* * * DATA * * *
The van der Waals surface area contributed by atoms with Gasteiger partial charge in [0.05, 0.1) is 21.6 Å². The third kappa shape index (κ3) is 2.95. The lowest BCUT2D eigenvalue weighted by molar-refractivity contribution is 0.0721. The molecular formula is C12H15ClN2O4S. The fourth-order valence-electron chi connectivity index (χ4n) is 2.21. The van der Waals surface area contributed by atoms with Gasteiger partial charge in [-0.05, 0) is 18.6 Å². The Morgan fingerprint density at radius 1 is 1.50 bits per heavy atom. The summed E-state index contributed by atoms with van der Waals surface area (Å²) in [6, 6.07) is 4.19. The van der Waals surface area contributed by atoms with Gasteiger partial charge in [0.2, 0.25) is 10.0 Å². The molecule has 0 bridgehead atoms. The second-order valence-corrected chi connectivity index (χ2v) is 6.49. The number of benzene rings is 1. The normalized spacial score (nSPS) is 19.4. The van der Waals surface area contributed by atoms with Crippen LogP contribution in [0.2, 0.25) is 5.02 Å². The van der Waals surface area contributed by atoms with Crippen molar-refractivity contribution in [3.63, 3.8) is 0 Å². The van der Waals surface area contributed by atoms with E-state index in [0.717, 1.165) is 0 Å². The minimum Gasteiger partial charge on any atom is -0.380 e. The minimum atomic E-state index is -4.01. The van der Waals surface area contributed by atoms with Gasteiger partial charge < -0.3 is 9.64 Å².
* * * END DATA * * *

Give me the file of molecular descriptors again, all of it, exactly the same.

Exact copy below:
The van der Waals surface area contributed by atoms with Gasteiger partial charge in [0.05, 0.1) is 21.6 Å². The third kappa shape index (κ3) is 2.95. The lowest BCUT2D eigenvalue weighted by molar-refractivity contribution is 0.0721. The molecular formula is C12H15ClN2O4S. The fourth-order valence-electron chi connectivity index (χ4n) is 2.21. The van der Waals surface area contributed by atoms with Gasteiger partial charge in [-0.05, 0) is 18.6 Å². The Morgan fingerprint density at radius 1 is 1.50 bits per heavy atom. The summed E-state index contributed by atoms with van der Waals surface area (Å²) in [6, 6.07) is 4.19. The van der Waals surface area contributed by atoms with Gasteiger partial charge in [0.2, 0.25) is 10.0 Å². The molecule has 0 bridgehead atoms. The second-order valence-corrected chi connectivity index (χ2v) is 6.49. The number of benzene rings is 1. The normalized spacial score (nSPS) is 19.4. The van der Waals surface area contributed by atoms with Crippen LogP contribution in [0.2, 0.25) is 5.02 Å². The van der Waals surface area contributed by atoms with Crippen molar-refractivity contribution in [3.63, 3.8) is 0 Å². The van der Waals surface area contributed by atoms with E-state index in [0.717, 1.165) is 0 Å². The minimum Gasteiger partial charge on any atom is -0.380 e. The minimum atomic E-state index is -4.01. The van der Waals surface area contributed by atoms with Gasteiger partial charge < -0.3 is 9.64 Å².